An Old Soul: Singer-Songwriter Charly Lowry

After a strong run on American Idol, this performer of Lumbee/Tuscarora descent continues to create genre-defying music
by David Menconi | photography by John Gessner

“Sometimes I’ll meet audience members after a show and they’ll say, I thought there’d be flutes or more native drums or something,” Charly Lowry says with a laugh. “It’s been a journey to break down stereotypes and educate people, especially because I don’t look like what non-natives think a native looks like. But I grew up listening to everything.”

An Indigenous singer of Lumbee/Tuscarora descent, Lowry was born and raised in the town of Pembroke, where she lives on land that has been in her family since the late 1800s. Her speaking voice carries a drawl that’s pure Down East, and her singing voice is powerful and soulful, with an occasional slide into a country music-style warble.

Lowry might occasionally play a hand drum onstage, but if you see her singing with her rock band, Dark Water Rising, it’s obvious that she’s influenced at least as much by pop singers like Mariah Carey and Whitney Houston as she is by Native American music.

Lowry wanted to be an entertainer as a child. By her middle-school years, she was telling anyone who asked that her main career choices were singer, veterinarian, or basketball player in the WNBA (she says her 5 foot, 4 inch frame made the latter dream unrealistic). Singing held the most promise.
Lowry was 12 years old and had just been voted “Junior Miss Lumbee” by her nation when she met Pura Fé, a Tuscarora/Taino singer who was already well-established in Indigenous music circles. Lowry impressed Pura Fé immediately. “Charly really stuck out,” says Pura Fé, “very talented and beautiful, inside and out.” They eventually became collaborators in her acclaimed voice-and-drums ensemble Ulali Project.

“She’s great, very quick musically, and a great singer and person, just top-notch,” says Pura Fé. “She can be very bluesy and soulful with no limits. I think she’s still just tapping into a very deep well. She has not yet gotten to even half of what she has in her.”

Lowry was in college at the University of North Carolina at Chapel Hill in the early days of the singing-contest show “American Idol,” which she watched avidly. She auditioned for 2004’s third season (ultimately won by High Point’s Fantasia Barrino), one of almost 100,000 entrants nationwide. A fiery version of “Proud Mary” was her calling-card performance, and it earned her the coveted “golden ticket” to the Hollywood round. But Simon Cowell, who had a reputation as the show’s nay-saying “mean judge,” almost derailed her.

“He said, Well, you’re a pretty girl, but you’re a bit old-fashioned,” Lowry says. “That’s what he said instead of saying I’m an old soul, which I’ve come to find out I am. And I’m from the country; we do things a little slower than mainstream media and TV is used to.”

Lowry was one of 117 contestants to make the Hollywood round and got as far as the top 32 before being voted off, after which she went back to UNC. But with “American Idol” on her résumé, she was hearing from area producers and musicians. One of them, Aaron Locklear, became her longtime bandmate and collaborator in various groups, including Dark Water Rising. They were gigging regularly and putting out records by her senior year, with plans to keep going.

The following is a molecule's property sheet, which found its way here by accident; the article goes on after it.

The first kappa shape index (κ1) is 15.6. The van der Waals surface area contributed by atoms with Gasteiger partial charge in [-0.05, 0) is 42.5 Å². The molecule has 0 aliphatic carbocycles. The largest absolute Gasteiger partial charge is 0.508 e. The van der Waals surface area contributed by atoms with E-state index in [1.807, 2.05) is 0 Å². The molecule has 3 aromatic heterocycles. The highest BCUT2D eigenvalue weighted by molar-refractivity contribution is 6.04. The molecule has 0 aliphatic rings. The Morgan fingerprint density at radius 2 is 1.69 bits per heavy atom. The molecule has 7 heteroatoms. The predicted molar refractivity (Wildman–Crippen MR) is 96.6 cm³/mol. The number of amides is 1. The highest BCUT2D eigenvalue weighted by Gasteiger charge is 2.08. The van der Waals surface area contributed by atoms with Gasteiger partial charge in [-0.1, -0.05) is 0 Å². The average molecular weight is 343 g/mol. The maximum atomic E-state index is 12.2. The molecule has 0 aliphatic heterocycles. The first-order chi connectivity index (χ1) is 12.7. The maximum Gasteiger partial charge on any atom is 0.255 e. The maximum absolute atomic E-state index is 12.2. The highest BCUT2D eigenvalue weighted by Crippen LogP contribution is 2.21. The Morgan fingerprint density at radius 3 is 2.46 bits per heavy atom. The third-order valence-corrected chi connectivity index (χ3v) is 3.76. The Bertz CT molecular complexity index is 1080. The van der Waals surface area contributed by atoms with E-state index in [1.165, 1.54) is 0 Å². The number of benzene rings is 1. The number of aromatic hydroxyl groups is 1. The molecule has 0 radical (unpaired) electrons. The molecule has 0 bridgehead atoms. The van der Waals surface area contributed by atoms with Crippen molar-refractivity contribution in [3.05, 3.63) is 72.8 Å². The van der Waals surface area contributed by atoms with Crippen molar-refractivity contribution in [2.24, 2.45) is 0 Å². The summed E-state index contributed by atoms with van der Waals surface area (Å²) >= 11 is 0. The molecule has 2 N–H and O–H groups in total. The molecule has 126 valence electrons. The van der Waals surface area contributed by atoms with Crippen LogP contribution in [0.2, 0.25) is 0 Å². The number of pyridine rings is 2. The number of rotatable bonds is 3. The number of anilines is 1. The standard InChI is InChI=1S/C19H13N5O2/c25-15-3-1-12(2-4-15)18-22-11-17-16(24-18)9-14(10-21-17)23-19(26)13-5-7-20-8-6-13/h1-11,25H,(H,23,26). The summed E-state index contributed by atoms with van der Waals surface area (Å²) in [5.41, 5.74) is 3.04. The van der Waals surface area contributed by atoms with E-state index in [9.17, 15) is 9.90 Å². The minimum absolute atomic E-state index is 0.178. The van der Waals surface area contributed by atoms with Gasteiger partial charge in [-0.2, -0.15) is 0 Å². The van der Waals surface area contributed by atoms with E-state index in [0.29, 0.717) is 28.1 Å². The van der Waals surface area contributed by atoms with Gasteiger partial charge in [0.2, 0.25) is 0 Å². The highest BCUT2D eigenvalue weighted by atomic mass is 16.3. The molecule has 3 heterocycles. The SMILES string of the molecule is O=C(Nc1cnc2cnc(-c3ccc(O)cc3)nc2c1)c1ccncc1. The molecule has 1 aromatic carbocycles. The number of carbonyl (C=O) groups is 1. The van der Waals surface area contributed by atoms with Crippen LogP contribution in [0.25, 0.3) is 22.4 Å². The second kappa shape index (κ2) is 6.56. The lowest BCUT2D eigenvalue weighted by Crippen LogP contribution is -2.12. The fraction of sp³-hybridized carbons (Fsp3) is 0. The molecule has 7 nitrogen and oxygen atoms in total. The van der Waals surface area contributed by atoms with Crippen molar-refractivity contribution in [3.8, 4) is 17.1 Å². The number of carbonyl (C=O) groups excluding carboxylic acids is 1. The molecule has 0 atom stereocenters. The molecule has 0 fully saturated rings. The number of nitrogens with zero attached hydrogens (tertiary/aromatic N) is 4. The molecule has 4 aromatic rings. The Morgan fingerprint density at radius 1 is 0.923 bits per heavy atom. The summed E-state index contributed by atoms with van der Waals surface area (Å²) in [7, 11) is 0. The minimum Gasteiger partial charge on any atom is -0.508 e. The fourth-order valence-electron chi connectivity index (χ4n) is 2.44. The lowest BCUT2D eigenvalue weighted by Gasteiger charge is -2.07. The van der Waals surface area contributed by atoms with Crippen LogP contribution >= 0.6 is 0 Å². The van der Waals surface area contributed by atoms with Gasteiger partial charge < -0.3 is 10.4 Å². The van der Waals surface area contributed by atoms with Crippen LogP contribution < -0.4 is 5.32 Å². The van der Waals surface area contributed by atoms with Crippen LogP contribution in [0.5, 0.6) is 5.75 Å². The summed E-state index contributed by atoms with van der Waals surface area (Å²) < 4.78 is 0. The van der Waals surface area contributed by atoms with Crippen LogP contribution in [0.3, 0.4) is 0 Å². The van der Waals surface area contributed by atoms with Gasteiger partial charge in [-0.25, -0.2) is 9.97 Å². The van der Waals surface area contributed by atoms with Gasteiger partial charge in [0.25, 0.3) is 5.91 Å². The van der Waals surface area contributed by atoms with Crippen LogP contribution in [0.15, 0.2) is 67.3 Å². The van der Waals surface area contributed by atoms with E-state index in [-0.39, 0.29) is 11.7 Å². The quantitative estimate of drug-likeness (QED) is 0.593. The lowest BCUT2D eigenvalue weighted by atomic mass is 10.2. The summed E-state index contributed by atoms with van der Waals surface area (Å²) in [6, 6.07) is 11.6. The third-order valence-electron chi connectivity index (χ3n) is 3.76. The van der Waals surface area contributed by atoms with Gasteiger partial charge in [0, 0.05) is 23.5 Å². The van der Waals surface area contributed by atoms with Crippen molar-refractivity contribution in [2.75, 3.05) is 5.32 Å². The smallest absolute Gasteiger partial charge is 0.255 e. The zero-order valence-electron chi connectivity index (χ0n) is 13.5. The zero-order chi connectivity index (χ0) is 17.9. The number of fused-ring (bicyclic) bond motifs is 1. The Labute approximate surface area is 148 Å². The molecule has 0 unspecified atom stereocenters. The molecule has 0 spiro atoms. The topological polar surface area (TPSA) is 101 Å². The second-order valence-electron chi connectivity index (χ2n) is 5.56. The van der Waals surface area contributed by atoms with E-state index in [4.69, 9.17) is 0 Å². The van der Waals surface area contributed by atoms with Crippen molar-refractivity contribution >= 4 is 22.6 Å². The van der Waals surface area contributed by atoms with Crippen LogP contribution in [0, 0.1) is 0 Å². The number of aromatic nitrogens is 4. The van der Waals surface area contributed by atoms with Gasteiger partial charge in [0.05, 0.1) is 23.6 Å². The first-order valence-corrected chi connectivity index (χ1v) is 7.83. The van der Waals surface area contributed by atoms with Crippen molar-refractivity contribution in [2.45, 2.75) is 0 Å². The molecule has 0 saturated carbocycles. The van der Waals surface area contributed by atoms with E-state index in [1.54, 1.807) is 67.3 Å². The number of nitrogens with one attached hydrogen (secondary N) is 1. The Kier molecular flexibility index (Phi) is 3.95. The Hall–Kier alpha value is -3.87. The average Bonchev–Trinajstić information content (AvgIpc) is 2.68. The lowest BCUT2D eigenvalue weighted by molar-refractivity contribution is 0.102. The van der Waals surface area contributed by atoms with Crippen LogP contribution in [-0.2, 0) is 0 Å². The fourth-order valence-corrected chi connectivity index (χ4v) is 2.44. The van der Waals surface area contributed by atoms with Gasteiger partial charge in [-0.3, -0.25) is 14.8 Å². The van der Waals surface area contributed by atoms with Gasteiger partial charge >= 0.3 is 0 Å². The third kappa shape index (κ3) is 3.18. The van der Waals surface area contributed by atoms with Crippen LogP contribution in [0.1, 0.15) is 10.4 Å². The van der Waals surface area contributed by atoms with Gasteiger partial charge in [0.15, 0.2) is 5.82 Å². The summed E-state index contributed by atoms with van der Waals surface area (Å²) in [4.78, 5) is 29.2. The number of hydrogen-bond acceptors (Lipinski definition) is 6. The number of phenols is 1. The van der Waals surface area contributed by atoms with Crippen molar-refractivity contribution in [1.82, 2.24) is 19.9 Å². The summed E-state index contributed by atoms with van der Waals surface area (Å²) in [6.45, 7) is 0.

Unfortunately, a number of calamities slowed Lowry’s momentum, including serious health problems. She has had two kidney transplants over the years, the most recent one in 2020. During the years she was on dialysis, she moved back to be caregiver to her ailing mother, who passed from cancer in 2017. And the pandemic put a serious crimp in her performance schedule the last couple of years.

But through it all, she’s stayed active with her various groups, often in educational settings as an “artivist” — an activist as well as a musician. She played the Governor’s Mansion for a 2019 “Music at the Mansion” performance as part of the state arts council’s Come Hear North Carolina program, bringing the music of eastern North Carolina to life. And her online live-streamed shows during the pandemic included an October 2020 “Songs of Peace and Justice” program presented by the city of Greensboro’s Public Library.

“She’s awesome,” says Rhiannon Giddens, the Grammy-winning Mac-Arthur Fellow, who connected with Lowry when she opened Giddens’ 2019 performance at the North Carolina Museum of Art. “What a voice, what heart, what soul. I love her to pieces and want the rest of the world to know about her, too.”

In terms of career longevity, it should help Lowry’s cause that she is a versatile singer who can handle pretty much any style convincingly. As she notes, nobody knows how to classify Dark Water Rising, so they often wind up in the “roots” or “folk” categories. “I don’t consider myself ‘folky,’ but I’ve been invited to play at the Folk Alliance International conference,” she says with a laugh.

It has been a few years since Lowry has released any recordings, but that should change if things go according to plan. She’s going to put that multifaceted versatility on display.

“This year, I plan to hone in on a bunch of different genres with a series of records,” she says. “I’ll do one called Charly Goes Country, then Charly Goes Soul, Charly Goes Gospel, or Charly Goes Indigenous. I’ll do my best because this is my life and music is my baby.”  


This article originally appeared in the April 2022 issue of WALTER Magazine